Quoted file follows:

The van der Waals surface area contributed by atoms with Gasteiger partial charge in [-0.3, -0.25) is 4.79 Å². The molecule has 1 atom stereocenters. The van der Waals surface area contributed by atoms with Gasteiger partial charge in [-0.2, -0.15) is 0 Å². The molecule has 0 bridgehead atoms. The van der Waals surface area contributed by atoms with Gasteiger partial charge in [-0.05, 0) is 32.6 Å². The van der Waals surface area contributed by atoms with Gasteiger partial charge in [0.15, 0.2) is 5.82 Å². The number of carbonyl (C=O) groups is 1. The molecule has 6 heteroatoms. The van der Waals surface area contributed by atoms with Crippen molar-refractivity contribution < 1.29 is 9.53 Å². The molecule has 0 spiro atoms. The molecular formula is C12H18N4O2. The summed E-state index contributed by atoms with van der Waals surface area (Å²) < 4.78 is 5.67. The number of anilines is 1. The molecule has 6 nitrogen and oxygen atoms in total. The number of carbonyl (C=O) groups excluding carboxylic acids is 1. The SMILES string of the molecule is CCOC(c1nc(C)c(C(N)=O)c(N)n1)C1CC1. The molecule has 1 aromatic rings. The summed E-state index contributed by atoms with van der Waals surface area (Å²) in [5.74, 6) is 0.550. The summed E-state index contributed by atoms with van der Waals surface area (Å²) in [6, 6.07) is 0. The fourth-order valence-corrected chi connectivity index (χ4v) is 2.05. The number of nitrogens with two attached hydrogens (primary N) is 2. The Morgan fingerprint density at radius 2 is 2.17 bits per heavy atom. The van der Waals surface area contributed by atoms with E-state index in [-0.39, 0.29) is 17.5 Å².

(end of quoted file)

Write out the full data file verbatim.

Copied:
The van der Waals surface area contributed by atoms with Gasteiger partial charge in [-0.3, -0.25) is 4.79 Å². The molecule has 1 atom stereocenters. The van der Waals surface area contributed by atoms with Gasteiger partial charge in [-0.2, -0.15) is 0 Å². The molecule has 0 bridgehead atoms. The van der Waals surface area contributed by atoms with Gasteiger partial charge in [-0.05, 0) is 32.6 Å². The van der Waals surface area contributed by atoms with Gasteiger partial charge in [0.15, 0.2) is 5.82 Å². The number of carbonyl (C=O) groups is 1. The molecule has 6 heteroatoms. The van der Waals surface area contributed by atoms with Crippen molar-refractivity contribution < 1.29 is 9.53 Å². The molecule has 0 spiro atoms. The molecular formula is C12H18N4O2. The summed E-state index contributed by atoms with van der Waals surface area (Å²) < 4.78 is 5.67. The number of anilines is 1. The molecule has 6 nitrogen and oxygen atoms in total. The number of carbonyl (C=O) groups excluding carboxylic acids is 1. The SMILES string of the molecule is CCOC(c1nc(C)c(C(N)=O)c(N)n1)C1CC1. The molecule has 1 aromatic rings. The summed E-state index contributed by atoms with van der Waals surface area (Å²) in [5.74, 6) is 0.550. The summed E-state index contributed by atoms with van der Waals surface area (Å²) in [6, 6.07) is 0. The fourth-order valence-corrected chi connectivity index (χ4v) is 2.05. The number of nitrogens with two attached hydrogens (primary N) is 2. The Morgan fingerprint density at radius 2 is 2.17 bits per heavy atom. The van der Waals surface area contributed by atoms with E-state index in [-0.39, 0.29) is 17.5 Å².